XML/URI Questions and Answers

DRAFT $Revision: 1.2 $
of $Date: 2000/06/20 07:00:03 $ by $Author: connolly $

Q: The namespaces spec used to say that an XML namespace was a system identifier [@@cite/check], i.e. a URI. Then, at the last minute[@@], it changed to say that an XML namespace was a URI reference. Why? What's the difference?

A: Leaving why aside for starters... let's first contrast the terms URI reference and absolute URI. An absolute URI is the thing you (typically) hand to your network software to say "please fetch some content using this identifier". The following are absolute URIs:

  1. http://www.w3.org/
  2. http://example.org/seg1/seg2/last-path-seg
  3. http://www.ietf.org/rfc/rfc0822.txt
  4. mailto:connolly@w3.org
  5. mid:2l34kj2lj2lkj34lk2j32@w3.org
  6. urn:example-ns:more-stuff-here
  7. file://myhost.example.com/dir1/dir2/stuff
  8. file:/dir1/dir2/stuff
  9. scheme-you-never-heard-of:more-stuff-here

In contrast, the following are not absolute URIs:

  1. /seg1/seg2/last-path-seg
  2. hello.dtd
  3. /seg1/seg2/last-path-seg#frogs
  4. http://www.w3.org/XML/#9802xml

The first three are obviously not absolute. The last one is absolute, but the syntax of absolute URIs doesn't include fragment identifiers. The syntax of URI references includes all of the above. That's at least part of the answer to why the change from URI to URI reference in the namespaces spec: because the designers intended for fragment identifiers to be allowed in namespace names.

Unfortunately, the URI specification does not have a term for 'an absolute URI with an optional fragment identifier'. For the purpose of this discussion, let's call that a URI+.

Note that the semantics of URI references is very different from the semantics of absolute URIs. The typical algorithm for following a hypertext reference in the Web is: given an absolute URI--let's call it b--and a URI reference--call it r:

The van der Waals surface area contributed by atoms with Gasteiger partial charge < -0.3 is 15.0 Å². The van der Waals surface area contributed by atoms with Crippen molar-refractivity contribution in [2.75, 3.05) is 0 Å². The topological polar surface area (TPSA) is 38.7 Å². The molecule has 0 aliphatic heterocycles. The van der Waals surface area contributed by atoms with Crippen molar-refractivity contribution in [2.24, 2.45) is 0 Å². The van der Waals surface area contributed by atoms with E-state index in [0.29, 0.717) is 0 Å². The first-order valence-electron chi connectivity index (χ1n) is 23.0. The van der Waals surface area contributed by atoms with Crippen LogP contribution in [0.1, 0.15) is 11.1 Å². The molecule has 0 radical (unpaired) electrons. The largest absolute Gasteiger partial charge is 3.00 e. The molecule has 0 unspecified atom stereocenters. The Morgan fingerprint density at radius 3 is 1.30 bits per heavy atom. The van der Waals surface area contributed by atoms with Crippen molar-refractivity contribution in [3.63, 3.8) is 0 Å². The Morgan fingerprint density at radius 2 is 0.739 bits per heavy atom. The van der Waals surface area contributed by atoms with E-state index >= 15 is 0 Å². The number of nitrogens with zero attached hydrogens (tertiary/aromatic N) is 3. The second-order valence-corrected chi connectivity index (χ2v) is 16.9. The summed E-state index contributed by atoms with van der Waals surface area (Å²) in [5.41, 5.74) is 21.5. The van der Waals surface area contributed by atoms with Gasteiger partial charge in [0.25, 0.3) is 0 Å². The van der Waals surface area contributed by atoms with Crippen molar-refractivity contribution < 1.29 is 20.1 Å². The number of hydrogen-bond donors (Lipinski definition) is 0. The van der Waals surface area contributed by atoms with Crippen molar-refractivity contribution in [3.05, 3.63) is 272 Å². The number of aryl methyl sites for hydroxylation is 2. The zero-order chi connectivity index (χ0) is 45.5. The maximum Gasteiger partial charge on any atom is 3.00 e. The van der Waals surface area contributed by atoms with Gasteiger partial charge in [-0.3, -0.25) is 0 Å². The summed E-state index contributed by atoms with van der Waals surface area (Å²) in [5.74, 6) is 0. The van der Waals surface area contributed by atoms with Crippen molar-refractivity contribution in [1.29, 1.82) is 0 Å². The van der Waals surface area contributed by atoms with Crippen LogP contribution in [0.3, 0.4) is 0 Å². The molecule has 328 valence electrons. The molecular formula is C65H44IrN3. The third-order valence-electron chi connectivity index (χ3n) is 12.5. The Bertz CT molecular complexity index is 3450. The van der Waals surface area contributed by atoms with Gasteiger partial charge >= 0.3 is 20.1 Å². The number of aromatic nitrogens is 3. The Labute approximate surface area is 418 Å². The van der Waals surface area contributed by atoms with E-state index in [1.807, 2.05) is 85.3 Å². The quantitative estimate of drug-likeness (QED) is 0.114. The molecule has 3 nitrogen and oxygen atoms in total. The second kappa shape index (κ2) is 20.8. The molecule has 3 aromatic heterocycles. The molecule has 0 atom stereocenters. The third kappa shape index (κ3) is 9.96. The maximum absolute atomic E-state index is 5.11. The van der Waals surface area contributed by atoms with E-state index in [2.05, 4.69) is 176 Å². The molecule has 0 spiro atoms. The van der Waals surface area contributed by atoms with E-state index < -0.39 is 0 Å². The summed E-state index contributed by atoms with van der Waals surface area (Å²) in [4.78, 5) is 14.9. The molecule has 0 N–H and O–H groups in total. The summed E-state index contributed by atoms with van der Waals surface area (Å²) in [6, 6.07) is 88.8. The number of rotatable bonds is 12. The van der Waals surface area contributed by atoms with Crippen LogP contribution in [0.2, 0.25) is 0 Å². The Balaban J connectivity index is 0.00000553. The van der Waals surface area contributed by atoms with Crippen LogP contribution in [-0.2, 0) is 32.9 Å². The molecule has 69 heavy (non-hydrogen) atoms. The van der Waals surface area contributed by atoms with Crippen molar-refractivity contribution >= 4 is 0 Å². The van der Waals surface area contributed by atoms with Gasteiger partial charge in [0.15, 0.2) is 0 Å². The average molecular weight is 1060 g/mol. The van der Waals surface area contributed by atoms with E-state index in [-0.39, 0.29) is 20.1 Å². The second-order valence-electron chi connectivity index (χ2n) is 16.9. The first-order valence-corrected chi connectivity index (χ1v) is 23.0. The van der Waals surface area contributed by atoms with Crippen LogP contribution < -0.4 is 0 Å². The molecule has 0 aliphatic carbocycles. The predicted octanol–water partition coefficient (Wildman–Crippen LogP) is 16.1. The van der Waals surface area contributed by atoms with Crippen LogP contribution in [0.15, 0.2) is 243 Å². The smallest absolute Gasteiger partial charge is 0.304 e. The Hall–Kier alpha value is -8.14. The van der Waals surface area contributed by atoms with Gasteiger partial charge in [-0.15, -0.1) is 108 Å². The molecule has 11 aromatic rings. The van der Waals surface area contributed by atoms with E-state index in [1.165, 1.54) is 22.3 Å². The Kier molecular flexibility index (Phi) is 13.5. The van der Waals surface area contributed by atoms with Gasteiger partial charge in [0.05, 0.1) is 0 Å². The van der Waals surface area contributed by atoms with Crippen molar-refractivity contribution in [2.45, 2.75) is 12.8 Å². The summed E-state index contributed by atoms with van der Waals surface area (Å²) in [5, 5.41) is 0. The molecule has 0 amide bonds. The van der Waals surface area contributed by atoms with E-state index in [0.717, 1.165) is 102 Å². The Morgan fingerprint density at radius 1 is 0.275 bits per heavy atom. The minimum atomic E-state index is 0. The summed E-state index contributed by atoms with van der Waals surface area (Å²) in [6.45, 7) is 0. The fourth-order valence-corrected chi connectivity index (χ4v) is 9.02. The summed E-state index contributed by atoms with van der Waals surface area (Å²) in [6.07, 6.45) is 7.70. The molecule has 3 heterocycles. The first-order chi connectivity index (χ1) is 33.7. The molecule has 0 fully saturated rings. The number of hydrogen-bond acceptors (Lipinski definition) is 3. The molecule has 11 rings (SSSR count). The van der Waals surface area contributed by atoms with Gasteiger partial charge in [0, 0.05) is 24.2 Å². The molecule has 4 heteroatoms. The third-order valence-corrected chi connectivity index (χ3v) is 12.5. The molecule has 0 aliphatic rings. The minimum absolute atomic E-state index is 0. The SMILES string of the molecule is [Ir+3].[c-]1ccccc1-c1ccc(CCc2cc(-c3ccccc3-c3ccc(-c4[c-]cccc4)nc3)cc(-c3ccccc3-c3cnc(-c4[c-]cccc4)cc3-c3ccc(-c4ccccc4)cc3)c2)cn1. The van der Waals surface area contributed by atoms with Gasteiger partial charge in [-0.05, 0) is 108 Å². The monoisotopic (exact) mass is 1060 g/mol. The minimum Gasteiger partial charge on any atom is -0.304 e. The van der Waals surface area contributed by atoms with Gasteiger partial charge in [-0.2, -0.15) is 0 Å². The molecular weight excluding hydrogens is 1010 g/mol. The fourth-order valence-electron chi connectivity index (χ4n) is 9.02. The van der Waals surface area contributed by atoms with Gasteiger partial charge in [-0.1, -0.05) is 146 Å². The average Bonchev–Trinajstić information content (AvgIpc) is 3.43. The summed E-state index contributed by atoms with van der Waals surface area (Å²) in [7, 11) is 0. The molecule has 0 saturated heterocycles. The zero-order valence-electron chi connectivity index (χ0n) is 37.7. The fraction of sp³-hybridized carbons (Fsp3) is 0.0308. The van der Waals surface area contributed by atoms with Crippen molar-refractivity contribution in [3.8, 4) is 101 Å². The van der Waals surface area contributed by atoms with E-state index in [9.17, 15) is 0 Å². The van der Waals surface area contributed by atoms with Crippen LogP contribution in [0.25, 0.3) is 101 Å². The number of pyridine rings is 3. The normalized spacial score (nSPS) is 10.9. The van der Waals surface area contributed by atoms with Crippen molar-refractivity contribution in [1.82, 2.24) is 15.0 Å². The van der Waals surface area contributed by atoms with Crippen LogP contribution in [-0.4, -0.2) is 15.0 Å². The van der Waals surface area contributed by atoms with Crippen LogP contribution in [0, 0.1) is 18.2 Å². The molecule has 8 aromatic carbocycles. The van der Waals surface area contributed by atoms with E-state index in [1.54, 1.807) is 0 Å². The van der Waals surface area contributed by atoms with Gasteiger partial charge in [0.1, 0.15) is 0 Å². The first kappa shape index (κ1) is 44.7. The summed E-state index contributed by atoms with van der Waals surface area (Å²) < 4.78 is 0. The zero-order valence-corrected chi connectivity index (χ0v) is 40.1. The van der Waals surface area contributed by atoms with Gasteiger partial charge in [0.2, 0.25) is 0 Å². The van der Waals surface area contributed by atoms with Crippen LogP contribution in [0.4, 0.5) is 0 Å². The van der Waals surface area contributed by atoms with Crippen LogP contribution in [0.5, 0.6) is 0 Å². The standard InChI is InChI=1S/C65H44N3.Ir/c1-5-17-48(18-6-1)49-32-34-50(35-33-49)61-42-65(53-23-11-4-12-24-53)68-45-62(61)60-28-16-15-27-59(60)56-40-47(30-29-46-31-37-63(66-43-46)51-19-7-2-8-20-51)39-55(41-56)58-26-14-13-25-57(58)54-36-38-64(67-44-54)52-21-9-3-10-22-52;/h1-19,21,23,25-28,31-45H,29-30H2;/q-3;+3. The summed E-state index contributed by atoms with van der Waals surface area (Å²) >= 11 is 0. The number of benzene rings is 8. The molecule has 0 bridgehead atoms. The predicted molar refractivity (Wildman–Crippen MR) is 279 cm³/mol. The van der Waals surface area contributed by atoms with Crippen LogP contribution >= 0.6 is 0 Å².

1. abs = combine(b, stripFragment(r))
  2. bytesOfContent, mime-type, ...other metadata... = getRemoteContent(abs, language/content preferences)
  3. displayFactory(mime-type).display(bytesOfContent).viewFragment(getFragment(r))

[@@I say typically, because, for example, most user agents don't have a facility for doing getRemoteContent on mailboxes (mailto: URIs). They do a prepareToPostTo(absURI) in stead.]

So the semantics of an absolute URI is, as the name suggests, to identifiy a resource; a URI+ then identifies a resource or some fragment of/view on a resource. The semantics of a URI reference, on the other hand, is that it denotes a URI+ when combined with a base absolute URI. To reiterate: a URI+ identifies a resource, but a URI reference refers to a URI+.

Q: You explained absolute URI, URI reference, and URI+, but you never told me what a URI is.

A: the URI spec, unfortunately, doesn't define the term URI. It characterizes URIs, gives examples, etc., but doesn't specify syntax nor define the term as such. A conservative (conventional?) reading of the spec infers that the term URI means absolute URI.